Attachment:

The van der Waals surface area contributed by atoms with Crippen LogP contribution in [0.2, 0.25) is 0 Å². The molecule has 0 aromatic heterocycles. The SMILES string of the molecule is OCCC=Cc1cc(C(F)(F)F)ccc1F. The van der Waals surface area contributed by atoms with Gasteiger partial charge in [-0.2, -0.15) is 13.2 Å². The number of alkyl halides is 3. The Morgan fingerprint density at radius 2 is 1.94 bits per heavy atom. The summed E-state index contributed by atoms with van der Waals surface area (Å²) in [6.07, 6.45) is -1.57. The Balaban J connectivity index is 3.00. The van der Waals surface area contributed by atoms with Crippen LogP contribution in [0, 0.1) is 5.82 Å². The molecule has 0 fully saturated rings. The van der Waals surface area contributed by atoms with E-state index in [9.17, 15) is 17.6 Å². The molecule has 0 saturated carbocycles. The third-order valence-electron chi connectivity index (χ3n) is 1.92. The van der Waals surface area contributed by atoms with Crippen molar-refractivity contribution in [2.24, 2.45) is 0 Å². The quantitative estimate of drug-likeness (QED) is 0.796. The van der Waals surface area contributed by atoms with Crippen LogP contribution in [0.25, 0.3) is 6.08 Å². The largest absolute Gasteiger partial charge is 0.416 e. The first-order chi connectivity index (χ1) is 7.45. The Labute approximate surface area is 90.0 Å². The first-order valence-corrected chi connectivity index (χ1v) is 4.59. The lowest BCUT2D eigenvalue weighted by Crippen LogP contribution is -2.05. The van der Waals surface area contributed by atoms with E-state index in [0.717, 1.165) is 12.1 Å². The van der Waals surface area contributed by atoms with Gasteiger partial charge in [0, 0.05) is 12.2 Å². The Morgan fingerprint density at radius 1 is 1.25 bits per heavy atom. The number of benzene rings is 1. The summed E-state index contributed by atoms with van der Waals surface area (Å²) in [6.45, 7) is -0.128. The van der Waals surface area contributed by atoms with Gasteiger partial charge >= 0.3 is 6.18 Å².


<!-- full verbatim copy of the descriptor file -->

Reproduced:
The van der Waals surface area contributed by atoms with Crippen LogP contribution in [0.2, 0.25) is 0 Å². The molecule has 0 aromatic heterocycles. The SMILES string of the molecule is OCCC=Cc1cc(C(F)(F)F)ccc1F. The van der Waals surface area contributed by atoms with Gasteiger partial charge in [-0.2, -0.15) is 13.2 Å². The number of alkyl halides is 3. The Morgan fingerprint density at radius 2 is 1.94 bits per heavy atom. The summed E-state index contributed by atoms with van der Waals surface area (Å²) in [6.07, 6.45) is -1.57. The Balaban J connectivity index is 3.00. The van der Waals surface area contributed by atoms with Crippen LogP contribution in [0, 0.1) is 5.82 Å². The molecule has 0 fully saturated rings. The van der Waals surface area contributed by atoms with E-state index in [9.17, 15) is 17.6 Å². The molecule has 0 saturated carbocycles. The third-order valence-electron chi connectivity index (χ3n) is 1.92. The van der Waals surface area contributed by atoms with Crippen molar-refractivity contribution in [2.24, 2.45) is 0 Å². The quantitative estimate of drug-likeness (QED) is 0.796. The van der Waals surface area contributed by atoms with Crippen LogP contribution in [0.25, 0.3) is 6.08 Å². The largest absolute Gasteiger partial charge is 0.416 e. The first-order chi connectivity index (χ1) is 7.45. The Labute approximate surface area is 90.0 Å². The first-order valence-corrected chi connectivity index (χ1v) is 4.59. The lowest BCUT2D eigenvalue weighted by Crippen LogP contribution is -2.05. The van der Waals surface area contributed by atoms with E-state index in [0.717, 1.165) is 12.1 Å². The van der Waals surface area contributed by atoms with Gasteiger partial charge in [0, 0.05) is 12.2 Å². The Morgan fingerprint density at radius 1 is 1.25 bits per heavy atom. The number of benzene rings is 1. The summed E-state index contributed by atoms with van der Waals surface area (Å²) in [6.45, 7) is -0.128. The van der Waals surface area contributed by atoms with Gasteiger partial charge >= 0.3 is 6.18 Å².